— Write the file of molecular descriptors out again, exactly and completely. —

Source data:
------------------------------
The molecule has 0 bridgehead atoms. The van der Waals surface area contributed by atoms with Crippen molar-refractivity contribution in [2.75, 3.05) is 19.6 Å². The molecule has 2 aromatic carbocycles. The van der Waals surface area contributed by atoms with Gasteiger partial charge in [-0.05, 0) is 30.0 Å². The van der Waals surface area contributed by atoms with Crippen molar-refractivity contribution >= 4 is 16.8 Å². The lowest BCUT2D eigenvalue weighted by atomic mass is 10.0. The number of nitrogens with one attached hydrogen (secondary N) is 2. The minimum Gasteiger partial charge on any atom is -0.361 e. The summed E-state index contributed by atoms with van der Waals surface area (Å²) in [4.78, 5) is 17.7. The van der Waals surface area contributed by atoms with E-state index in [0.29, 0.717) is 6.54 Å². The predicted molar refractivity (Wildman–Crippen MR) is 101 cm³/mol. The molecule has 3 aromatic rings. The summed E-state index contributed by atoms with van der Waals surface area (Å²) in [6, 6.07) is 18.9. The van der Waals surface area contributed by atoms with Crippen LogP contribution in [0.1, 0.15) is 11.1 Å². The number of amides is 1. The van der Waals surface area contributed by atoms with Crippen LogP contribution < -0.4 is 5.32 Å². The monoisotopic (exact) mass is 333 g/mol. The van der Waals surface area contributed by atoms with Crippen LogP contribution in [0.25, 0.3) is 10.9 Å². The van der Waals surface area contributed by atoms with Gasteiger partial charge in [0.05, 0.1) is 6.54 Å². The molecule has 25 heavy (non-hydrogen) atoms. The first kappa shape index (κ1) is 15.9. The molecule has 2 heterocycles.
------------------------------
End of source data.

The molecule has 0 bridgehead atoms. The van der Waals surface area contributed by atoms with Crippen molar-refractivity contribution in [2.75, 3.05) is 19.6 Å². The molecule has 2 aromatic carbocycles. The van der Waals surface area contributed by atoms with Gasteiger partial charge in [-0.05, 0) is 30.0 Å². The van der Waals surface area contributed by atoms with Crippen molar-refractivity contribution >= 4 is 16.8 Å². The lowest BCUT2D eigenvalue weighted by atomic mass is 10.0. The number of nitrogens with one attached hydrogen (secondary N) is 2. The minimum Gasteiger partial charge on any atom is -0.361 e. The summed E-state index contributed by atoms with van der Waals surface area (Å²) in [4.78, 5) is 17.7. The van der Waals surface area contributed by atoms with E-state index in [0.29, 0.717) is 6.54 Å². The predicted molar refractivity (Wildman–Crippen MR) is 101 cm³/mol. The molecule has 3 aromatic rings. The summed E-state index contributed by atoms with van der Waals surface area (Å²) in [6, 6.07) is 18.9. The van der Waals surface area contributed by atoms with Crippen LogP contribution in [0.1, 0.15) is 11.1 Å². The number of amides is 1. The van der Waals surface area contributed by atoms with Crippen LogP contribution < -0.4 is 5.32 Å². The monoisotopic (exact) mass is 333 g/mol. The van der Waals surface area contributed by atoms with Crippen LogP contribution in [0.25, 0.3) is 10.9 Å². The van der Waals surface area contributed by atoms with Gasteiger partial charge in [0.05, 0.1) is 6.54 Å². The molecule has 25 heavy (non-hydrogen) atoms. The first kappa shape index (κ1) is 15.9. The molecule has 2 heterocycles.